In 1999, the Institute of Medicine published a report critical of the unacceptable rate of medical errors in American medicine.19
In that report, computer information systems were proposed as major tools for reducing errors. In 2001, the Institute of Medicine published its first follow-up report on medical errors.1
This report states, “Research on the quality of care reveals a picture of a system that frequently falls short in its ability to translate clinical knowledge and technology into practice.” We rigorously tested the effect of an intensive, computer-based, patient-specific intervention targeting physicians and pharmacists to reduce errors of omission among patients with heart disease. Although opportunities to improve care were common, the intervention had no measurable effect on either adherence to the evidence-based guidelines or any clinical or subjective patient outcome. This disappointing result occurred in an academic primary care practice where prior computer-based decision support interventions have repeatedly improved physicians' compliance with outpatient preventive care,21,55,56
inpatient preventive care,57
and inpatient drug-monitoring guidelines.58
Given the lack of physicians' enthusiasm for computer-based chronic care suggestions, we must conclude that they rebelled at the notion of the computer telling them how to manage their patients. In another study of a similarly unsuccessful computer-based guideline intervention, the median number of times physicians accessed the decision support system was zero, despite substantial work to make it user friendly.59
It is possible that physicians and pharmacists found the intervention intrusive and time consuming. Both were required to look at the intervention messages, but pressing the “escape” key erased the messages from the computer screen. A similar previous inpatient preventive care intervention also had no effects on patient care,60
but simply disabling the “escape” key made the same intervention remarkably effective.57
In both interventions, the workstations delivered similar suggestions; they could not force the physicians to read or act upon them. However, by forcing some action (either acting upon them or explaining why not), the inpatient intervention became quite effective. This is similar to prior findings in our outpatient, paper-based preventive care reminders56
and suggests that the intervention in the current study would have been more powerful if it required physicians to either comply with each suggestion or document their reasons for declining.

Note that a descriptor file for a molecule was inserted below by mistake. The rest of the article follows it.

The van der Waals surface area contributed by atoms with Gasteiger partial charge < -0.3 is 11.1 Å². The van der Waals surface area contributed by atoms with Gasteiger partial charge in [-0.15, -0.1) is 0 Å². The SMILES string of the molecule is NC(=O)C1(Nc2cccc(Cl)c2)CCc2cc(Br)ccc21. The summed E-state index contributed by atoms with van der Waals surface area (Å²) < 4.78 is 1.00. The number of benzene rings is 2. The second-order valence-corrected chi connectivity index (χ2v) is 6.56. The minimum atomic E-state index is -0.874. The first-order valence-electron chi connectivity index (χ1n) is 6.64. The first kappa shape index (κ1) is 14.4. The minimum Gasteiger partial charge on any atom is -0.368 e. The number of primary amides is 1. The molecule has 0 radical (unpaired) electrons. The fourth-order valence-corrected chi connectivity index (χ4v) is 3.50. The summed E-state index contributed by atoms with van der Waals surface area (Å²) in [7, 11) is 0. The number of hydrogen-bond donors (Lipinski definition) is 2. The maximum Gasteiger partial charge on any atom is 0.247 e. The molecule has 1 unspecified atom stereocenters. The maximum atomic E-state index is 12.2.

Physicians received feedback in the same fashion based on other guidelines during this study, and we estimate that they received feedback from this study once during each half-day they practiced, which ensured they were familiar with the way the feedback was delivered but that they were not “overwhelmed” by the frequency of reminders. In addition, the large number of physicians at multiple levels of training that were included in the study ensured that a broad array of physician characteristics and practice styles were included.
An alternative to forcing physicians to respond is rewarding them for complying with practice guidelines. However, studies of such rewards have had mixed results. Martin et al.61
and Hillman et al.62
found no effect of financial incentives, while Kouides et al. showed that a financial incentive significantly (if modestly) increased influenza vaccination rates.63
Since the advent of managed care, in which physician performance is linked to financial rewards and/or punishments, such incentives should be reassessed.
The pharmacist intervention also had no effects on patients' care or their outcomes. However, pharmacists could not write orders for patients; they could only make suggestions to the primary care physicians either directly or through their patients. Even though we encouraged the pharmacists to make care suggestions directly to the physicians and provided a simple e-mail system for doing so, these interactions rarely took place. If the intervention increased pharmaceutical care discussions between pharmacists and patients (which we could not measure), it had no effect on patients' satisfaction with their pharmacists.
Finally, basic provider attitudes toward guidelines in general may have to change before realizing any salutatory effects on care. One untested approach would be to allow the physicians to identify those guidelines with which they would like to comply and allow them to design both the thresholds for intervening and the manner in which they would like to receive care suggestions. In such instances, the intervention messages might be seen by the physicians as self-reminders and hence augment adherence.
Despite the negative results of this intensive, interactive intervention, we do not suggest that evidence-based guidelines and computer-based decision support cannot or should not be pursued as tools for a quality improvement. The recent emphasis on reducing medical errors19
mostly targets errors of commission (i.e., doing the wrong thing), whereas errors of omission (i.e., not doing the right thing) may be substantially more prevalent.2–6
Focusing interventions on errors of omission may thus provide substantially larger opportunities to improve patients' care and outcomes. However, expense and sometimes intrusive interventions should be carefully studied before being implemented in busy practices.